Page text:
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- Merger Control Regime
- Merger Screening
1.1 Membership of Supranational Organization
1.1.1 Is the jurisdiction a member of/party to a supranational jurisdiction?
Kenya is a member of the African Economic Community (AEC).
1.1.2 Is the jurisdiction itself a supranational jurisdiction?
1.1.3 If the answer to Section 1.1.1 and/or 1.1.2 above is in the affirmative, what are the implications hereof?
As a member of the African Economic Community (AEC), Kenya is subject to the supranational authority of the Common Market for Eastern and Southern Africa (COMESA), which is a free trade area and is one of the pillars of the AEC.
This means that if the concentration meets the turnover thresholds applicable for COMESA’s merger control regime, the concentration must be notified to COMESA and Kenya is precluded from applying its own domestic merger control rules to the transaction.
However, this is not entirely supported by national law in every member state.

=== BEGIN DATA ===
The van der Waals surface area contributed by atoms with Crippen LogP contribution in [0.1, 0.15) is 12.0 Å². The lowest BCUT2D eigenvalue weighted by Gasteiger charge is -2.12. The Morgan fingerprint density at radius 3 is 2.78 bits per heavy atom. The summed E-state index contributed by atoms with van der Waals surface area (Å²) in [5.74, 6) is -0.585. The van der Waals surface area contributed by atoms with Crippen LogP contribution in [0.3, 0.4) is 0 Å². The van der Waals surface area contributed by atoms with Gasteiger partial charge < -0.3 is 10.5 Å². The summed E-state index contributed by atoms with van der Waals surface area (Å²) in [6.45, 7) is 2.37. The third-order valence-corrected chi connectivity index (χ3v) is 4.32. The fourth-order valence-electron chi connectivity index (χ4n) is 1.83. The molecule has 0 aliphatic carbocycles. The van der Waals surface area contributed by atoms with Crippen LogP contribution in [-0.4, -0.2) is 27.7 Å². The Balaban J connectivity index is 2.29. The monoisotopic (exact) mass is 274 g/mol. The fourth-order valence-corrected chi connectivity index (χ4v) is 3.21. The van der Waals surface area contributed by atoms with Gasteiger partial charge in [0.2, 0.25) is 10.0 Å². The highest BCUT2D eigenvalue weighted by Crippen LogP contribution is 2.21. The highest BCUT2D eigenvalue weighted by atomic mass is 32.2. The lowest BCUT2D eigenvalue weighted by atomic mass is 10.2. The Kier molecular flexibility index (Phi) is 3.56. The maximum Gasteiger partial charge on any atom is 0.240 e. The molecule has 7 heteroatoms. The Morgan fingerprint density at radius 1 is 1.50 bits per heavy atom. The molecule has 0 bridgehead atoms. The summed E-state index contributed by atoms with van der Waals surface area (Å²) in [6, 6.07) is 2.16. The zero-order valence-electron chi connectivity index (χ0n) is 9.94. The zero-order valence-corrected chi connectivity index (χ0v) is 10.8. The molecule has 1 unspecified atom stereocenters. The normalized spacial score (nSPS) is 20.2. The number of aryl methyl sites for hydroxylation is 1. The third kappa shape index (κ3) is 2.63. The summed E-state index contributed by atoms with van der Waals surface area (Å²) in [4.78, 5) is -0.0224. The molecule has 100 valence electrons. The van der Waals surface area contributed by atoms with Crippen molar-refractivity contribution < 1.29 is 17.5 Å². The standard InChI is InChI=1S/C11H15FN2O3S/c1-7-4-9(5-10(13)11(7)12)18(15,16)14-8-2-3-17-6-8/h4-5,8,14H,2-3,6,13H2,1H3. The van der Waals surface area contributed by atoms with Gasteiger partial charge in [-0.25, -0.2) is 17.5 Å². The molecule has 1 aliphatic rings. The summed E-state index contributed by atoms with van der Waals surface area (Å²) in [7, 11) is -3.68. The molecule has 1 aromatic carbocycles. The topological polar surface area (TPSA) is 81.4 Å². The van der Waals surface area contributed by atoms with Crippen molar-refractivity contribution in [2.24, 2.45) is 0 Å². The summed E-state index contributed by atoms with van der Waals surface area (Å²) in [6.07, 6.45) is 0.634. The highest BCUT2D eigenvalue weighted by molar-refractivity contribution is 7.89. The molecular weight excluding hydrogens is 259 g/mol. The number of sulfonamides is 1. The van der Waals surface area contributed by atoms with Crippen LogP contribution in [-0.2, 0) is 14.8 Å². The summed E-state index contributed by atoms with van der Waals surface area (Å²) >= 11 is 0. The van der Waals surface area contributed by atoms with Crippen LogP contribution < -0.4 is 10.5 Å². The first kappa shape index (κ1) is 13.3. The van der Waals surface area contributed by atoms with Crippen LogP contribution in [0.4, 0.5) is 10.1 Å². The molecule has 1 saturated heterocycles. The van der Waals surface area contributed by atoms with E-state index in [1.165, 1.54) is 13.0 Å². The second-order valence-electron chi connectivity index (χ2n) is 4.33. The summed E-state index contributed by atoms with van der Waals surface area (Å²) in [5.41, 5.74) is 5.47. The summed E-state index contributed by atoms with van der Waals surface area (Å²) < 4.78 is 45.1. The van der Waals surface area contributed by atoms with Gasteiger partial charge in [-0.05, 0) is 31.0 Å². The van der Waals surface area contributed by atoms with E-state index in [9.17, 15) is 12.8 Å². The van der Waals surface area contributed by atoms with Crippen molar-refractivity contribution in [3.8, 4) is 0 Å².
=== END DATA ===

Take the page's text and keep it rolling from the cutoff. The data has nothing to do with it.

In member states where there is no established domestic competition authority there is generally not an issue, but in states where there is a competition authority, the issue becomes more complex and risky, since undertakings may face significant penalties for failing to notify a domestic authority.
Kenya, for instance, explicitly requires domestic notification.
Only some other domestic authorities have confirmed that domestic notification is not required if COMESA is notified.
2. Nature of merger control regime
2.1 Mandatory or voluntary
2.1.1 Is filing mandatory or voluntary?
1. What type of transactions are caught by the merger control regime?
1.1.1 Type of transactions that are caught by the merger control rules?
Any transaction, irrespective of size, which has the effect of being a “merger” is subject to notification and prior approval by the Kenyan competition authority.